Sunday, 11 November 2007

Preparing for the winter

I seem to be down to a normal number of spam messages, so presumably the program generating them has finished. I wonder how many messages it sprayed around the world. I reckon I had about 5000 returned messages, but I've no idea what the undeliverable to delivered ratio is likely to be. Only one person seems to have thought it really was me sending the junk.

Today has been a day of sorting things out for the winter. We've not finished, of course, but we have done several things. We put Jen's bike away for the winter, for one. She always has a lecture series which overlaps the weekend the clocks go back, and she can't depend on the trains to get her to work on time, so always rides until she's finished giving this set of lectures, then puts the bike away. The only work we needed to do on it was to fashion a small aluminium bracket for the fairing. The grp around the bolt holding one part to the frame had fractured, so I made a bit to span the gap and bolted it firmly to the frame again.

The other main task was to net the second pond. This entailed pulling lots of weed out of the freezing water and clipping back the leaves of the Japanese water irises, before stretching the net across. I also try to get as many water lily leaves out as I can while I'm at it. The idea is that any leaves that decay in the water raise the nutrient levels, so encourage green murky water in the early summer.

Pulling out lily leaves, it became clear there were several centres of growth. The radiating leaf stems were a bit of a giveaway. Reaching down into the water I found that there were great thick water lily roots right up to the edge of the pond. I grabbed some and pulled, and the whole lot moved towards me. To start with I just broke chunks off and piled them on the side of the pond, but eventually I pulled the whole thing out. There was wheelbarrow-load of water lily, combined with stinking, thick, gelatinous, black mud. Lovely! It all went on the compost heap apart from the original plastic pot still containing the original plant which I tossed back in. Then we netted the pond.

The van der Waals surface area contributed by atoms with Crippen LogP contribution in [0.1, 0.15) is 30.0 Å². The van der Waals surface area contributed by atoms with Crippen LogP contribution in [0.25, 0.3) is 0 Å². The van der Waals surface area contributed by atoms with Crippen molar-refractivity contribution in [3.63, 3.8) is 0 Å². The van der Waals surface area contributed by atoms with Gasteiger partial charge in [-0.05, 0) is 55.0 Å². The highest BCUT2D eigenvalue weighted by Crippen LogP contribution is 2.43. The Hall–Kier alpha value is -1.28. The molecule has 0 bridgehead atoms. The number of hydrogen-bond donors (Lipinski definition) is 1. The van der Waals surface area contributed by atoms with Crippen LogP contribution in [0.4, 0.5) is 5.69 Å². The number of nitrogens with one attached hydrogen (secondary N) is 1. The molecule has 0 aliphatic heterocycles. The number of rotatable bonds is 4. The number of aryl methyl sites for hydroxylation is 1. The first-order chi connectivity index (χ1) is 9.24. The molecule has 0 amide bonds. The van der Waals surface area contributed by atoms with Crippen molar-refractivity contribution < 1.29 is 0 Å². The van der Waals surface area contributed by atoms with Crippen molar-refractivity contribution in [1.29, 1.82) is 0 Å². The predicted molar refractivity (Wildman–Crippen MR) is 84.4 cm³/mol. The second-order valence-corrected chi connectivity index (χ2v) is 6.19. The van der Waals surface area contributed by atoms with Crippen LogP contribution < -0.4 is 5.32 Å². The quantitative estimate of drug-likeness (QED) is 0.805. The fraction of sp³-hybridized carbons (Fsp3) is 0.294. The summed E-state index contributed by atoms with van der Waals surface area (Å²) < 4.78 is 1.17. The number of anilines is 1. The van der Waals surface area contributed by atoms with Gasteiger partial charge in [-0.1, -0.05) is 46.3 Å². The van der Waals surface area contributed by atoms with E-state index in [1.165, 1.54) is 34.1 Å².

The other thing I've done this weekend was to put up a nestbox for tawny owls. I bought this thing made of stuff called woodcrete, which is a mixture of cement and sawdust. What I hadn't anticipated (or even given any thought to) was just how much the thing weighs. Must be 10 or 15 kilos, I reckon.

So yesterday I screwed it to the wall overlooking the neighbouring property (that wall is on the boundary and next door is sheltered housing for wrinklies) but was not comfortable that the screws I'd used were man enough for the job. During the night I remembered I had some much meatier screws, so this morning I was up the ladder again, and now I think the thing is much more secure. We really hope some tawnies take up residence. There used to be owls around when we first moved in 20 years since, but some years ago the old barns and sheds across the road were demolished and a handful of houses built, and since then there've been fewer owls. Fewer bats, too, come to that.

3 comments:

The HOR blogger said...

OOOoooo Do keep us updated with your owl prospects! I love that sort of thing, good luck Rob! :)

Winterizing is so much fun right? Speaking of I think I have several vehicles that could be asking for antifreeze, perhaps I should take a gander. :) Here we're heat-taping our pipes and getting things put away. GOOD BYE lawn mower! Ha! Ok so hello shovel. ;)

And I'm WAY late but the pendant you made for your wife is quite lovely! Like for real not just being nice, it's really pretty. Good job :)

Rob Clack said...

Thanks thb. Jenny really likes the pendant too, which is the object of the exercise of course!

We should be bringing in the tender plants, but actually the winters here are almost warm enough these days for many of them to stay outside. A neighbour leaves her dahlias in the ground all year, and in the past we've abandoned geraniums (pelargoniums) only to find them still hanging in there in the spring, so it's quite tempting just to leave the stuff out and hope for the best.

dulwichmum said...

I spent last weekend cleaning up for the winter too. Soon the Christmas tree will be in the hall and we will have pine needles all over the house... I do hope you get an owl to move in. Please keep us informed.